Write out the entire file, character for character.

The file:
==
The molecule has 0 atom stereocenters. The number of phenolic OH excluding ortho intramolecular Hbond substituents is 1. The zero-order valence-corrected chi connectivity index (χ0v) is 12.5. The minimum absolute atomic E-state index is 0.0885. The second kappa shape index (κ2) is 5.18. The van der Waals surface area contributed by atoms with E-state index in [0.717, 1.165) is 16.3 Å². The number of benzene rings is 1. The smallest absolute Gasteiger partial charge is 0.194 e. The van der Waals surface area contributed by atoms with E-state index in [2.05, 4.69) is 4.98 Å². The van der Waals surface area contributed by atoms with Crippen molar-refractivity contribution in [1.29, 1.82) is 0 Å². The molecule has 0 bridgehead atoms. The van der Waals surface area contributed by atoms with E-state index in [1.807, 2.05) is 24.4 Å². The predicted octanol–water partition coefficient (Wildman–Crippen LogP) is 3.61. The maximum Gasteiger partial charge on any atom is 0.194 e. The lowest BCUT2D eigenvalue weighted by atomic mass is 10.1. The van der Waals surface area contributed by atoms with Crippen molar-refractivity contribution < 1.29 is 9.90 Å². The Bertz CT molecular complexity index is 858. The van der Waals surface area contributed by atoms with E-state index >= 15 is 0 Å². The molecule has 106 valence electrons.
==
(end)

The molecule has 0 atom stereocenters. The number of phenolic OH excluding ortho intramolecular Hbond substituents is 1. The zero-order valence-corrected chi connectivity index (χ0v) is 12.5. The minimum absolute atomic E-state index is 0.0885. The second kappa shape index (κ2) is 5.18. The van der Waals surface area contributed by atoms with E-state index in [0.717, 1.165) is 16.3 Å². The number of benzene rings is 1. The smallest absolute Gasteiger partial charge is 0.194 e. The van der Waals surface area contributed by atoms with E-state index in [2.05, 4.69) is 4.98 Å². The van der Waals surface area contributed by atoms with Crippen molar-refractivity contribution in [1.29, 1.82) is 0 Å². The molecule has 0 bridgehead atoms. The van der Waals surface area contributed by atoms with E-state index in [1.807, 2.05) is 24.4 Å². The predicted octanol–water partition coefficient (Wildman–Crippen LogP) is 3.61. The maximum Gasteiger partial charge on any atom is 0.194 e. The lowest BCUT2D eigenvalue weighted by atomic mass is 10.1. The van der Waals surface area contributed by atoms with Crippen molar-refractivity contribution < 1.29 is 9.90 Å². The Bertz CT molecular complexity index is 858. The van der Waals surface area contributed by atoms with E-state index >= 15 is 0 Å². The molecule has 106 valence electrons.